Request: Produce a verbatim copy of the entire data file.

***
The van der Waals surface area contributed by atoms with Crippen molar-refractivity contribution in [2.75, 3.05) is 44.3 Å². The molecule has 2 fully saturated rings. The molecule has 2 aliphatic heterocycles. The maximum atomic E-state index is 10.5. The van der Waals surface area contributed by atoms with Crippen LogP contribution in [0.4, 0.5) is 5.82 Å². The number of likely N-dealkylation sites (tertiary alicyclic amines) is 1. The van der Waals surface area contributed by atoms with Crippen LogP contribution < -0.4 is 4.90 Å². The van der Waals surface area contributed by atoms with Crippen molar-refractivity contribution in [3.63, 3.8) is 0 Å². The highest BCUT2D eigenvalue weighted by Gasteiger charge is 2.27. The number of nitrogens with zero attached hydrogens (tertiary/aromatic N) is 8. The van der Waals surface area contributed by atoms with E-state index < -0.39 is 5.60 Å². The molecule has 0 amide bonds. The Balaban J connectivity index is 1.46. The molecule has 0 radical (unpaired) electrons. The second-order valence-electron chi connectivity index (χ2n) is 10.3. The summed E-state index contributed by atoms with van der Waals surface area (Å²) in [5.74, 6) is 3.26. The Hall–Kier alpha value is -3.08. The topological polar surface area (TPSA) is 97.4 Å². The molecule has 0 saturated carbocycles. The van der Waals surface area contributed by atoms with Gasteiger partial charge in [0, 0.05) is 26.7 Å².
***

The van der Waals surface area contributed by atoms with Crippen molar-refractivity contribution in [2.75, 3.05) is 44.3 Å². The molecule has 2 fully saturated rings. The molecule has 2 aliphatic heterocycles. The maximum atomic E-state index is 10.5. The van der Waals surface area contributed by atoms with Crippen LogP contribution in [0.4, 0.5) is 5.82 Å². The number of likely N-dealkylation sites (tertiary alicyclic amines) is 1. The van der Waals surface area contributed by atoms with Crippen LogP contribution < -0.4 is 4.90 Å². The van der Waals surface area contributed by atoms with Crippen molar-refractivity contribution in [3.63, 3.8) is 0 Å². The highest BCUT2D eigenvalue weighted by Gasteiger charge is 2.27. The number of nitrogens with zero attached hydrogens (tertiary/aromatic N) is 8. The van der Waals surface area contributed by atoms with E-state index < -0.39 is 5.60 Å². The molecule has 0 amide bonds. The Balaban J connectivity index is 1.46. The molecule has 0 radical (unpaired) electrons. The second-order valence-electron chi connectivity index (χ2n) is 10.3. The summed E-state index contributed by atoms with van der Waals surface area (Å²) in [5.74, 6) is 3.26. The Hall–Kier alpha value is -3.08. The topological polar surface area (TPSA) is 97.4 Å². The molecule has 0 saturated carbocycles. The van der Waals surface area contributed by atoms with Gasteiger partial charge in [0, 0.05) is 26.7 Å².